Originally published by 2 Minute Medicine® (view original article). Reused on AccessMedicine with permission.

1. In this systematic review, long-term increased carbohydrate intake improved rapid eye movement (REM) sleep, and higher protein diets had poor effects on sleep.

2. Furthermore, caloric restriction alongside higher protein diet had positive sleep effects for overweight and obese individuals.

Evidence Rating Level: 2 (Good)

Poor sleep quality is associated with significant health morbidity. It has been noted that sleep and nutrition have a bidirectional relationship. Macronutrient manipulation has been commonly applied among popular weight loss diets. This study’s goal was to characterize the literature surrounding macronutrient changes in an individual’s diet, and the effects this may have on quality of sleep.

The study was a systematic review completed under PRISMA guidelines that searched for articles with sleep and diet terms.. Inclusion criteria consisted of studies that delivered any macronutrient intervention, included human participants, and measured some form of subjective or objective sleep measure. Studies that were non-English, pediatric, or animal-based were excluded. The Cochrane Risk of Bias tool was applied to assess the quality of studies. 1909 records were identified, 1680 articles were subsequently screened, and 28 were eligible for full-text analysis.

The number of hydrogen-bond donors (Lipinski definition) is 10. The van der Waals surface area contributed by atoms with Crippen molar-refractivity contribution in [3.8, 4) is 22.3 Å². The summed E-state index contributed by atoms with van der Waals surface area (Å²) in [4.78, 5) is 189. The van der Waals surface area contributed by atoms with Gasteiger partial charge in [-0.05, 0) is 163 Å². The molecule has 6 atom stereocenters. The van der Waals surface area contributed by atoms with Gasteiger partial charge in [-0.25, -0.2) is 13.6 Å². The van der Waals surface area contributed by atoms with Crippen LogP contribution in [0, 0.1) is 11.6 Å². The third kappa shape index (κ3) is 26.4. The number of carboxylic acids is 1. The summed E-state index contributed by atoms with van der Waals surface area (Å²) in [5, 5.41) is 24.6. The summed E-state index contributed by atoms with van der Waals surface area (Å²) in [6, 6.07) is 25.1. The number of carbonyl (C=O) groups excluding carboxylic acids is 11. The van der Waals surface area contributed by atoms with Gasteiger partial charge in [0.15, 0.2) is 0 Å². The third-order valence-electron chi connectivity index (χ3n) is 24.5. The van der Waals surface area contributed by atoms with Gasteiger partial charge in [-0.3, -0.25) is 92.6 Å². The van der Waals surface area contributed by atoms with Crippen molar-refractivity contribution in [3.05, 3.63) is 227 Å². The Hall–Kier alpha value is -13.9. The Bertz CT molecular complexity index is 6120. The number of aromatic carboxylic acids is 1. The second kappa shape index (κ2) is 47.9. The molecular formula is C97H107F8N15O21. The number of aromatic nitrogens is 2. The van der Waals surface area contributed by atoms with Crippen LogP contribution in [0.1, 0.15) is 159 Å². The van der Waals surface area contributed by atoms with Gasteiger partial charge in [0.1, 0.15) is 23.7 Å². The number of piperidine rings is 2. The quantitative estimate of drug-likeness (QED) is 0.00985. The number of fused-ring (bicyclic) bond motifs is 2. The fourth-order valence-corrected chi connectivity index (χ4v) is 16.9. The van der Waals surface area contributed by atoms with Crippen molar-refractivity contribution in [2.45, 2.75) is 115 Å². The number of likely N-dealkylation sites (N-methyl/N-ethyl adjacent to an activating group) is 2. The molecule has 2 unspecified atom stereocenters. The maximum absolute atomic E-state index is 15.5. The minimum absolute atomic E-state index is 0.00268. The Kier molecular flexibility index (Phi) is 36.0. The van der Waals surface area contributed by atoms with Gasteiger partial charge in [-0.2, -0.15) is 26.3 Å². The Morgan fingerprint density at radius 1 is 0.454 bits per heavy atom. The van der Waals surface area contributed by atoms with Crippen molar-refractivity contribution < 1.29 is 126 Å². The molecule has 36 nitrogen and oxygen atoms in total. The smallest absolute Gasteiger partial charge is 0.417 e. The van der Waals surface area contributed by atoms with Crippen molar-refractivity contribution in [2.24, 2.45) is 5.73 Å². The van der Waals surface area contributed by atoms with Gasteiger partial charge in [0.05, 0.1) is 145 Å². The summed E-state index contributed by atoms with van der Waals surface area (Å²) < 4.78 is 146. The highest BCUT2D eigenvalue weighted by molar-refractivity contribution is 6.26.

17 articles were included in a thematic analysis. Three macronutrient manipulation types were identified in the study that include acute intervention (less than 24 hours), longer-term manipulation, and macronutrient changes with energy restriction. Seven studies showed that longer-term manipulation of carbohydrates negatively affect non-REM sleep, but positively improves REM sleep. Furthermore, protein intake at the recommended amount reduced wake episodes; however, increased intake showed increased restlessness and wake time. Interestingly, amongst obese and overweight individuals, high protein diets with energy restriction had a positive impact on sleep. Finally, three studies regarding lipid intake manipulation were inconclusive in their effect. In summary, this study was limited by the heterogeneity of the studies as there was a variety of diet comparators. In addition, macronutrient intake differs greatly based on bioavailability, gastric emptying, and nutrient metabolism within each macronutrient. Nonetheless, this study was significant in beginning to to elucidate the relationship between sleep and macronutrient alteration.

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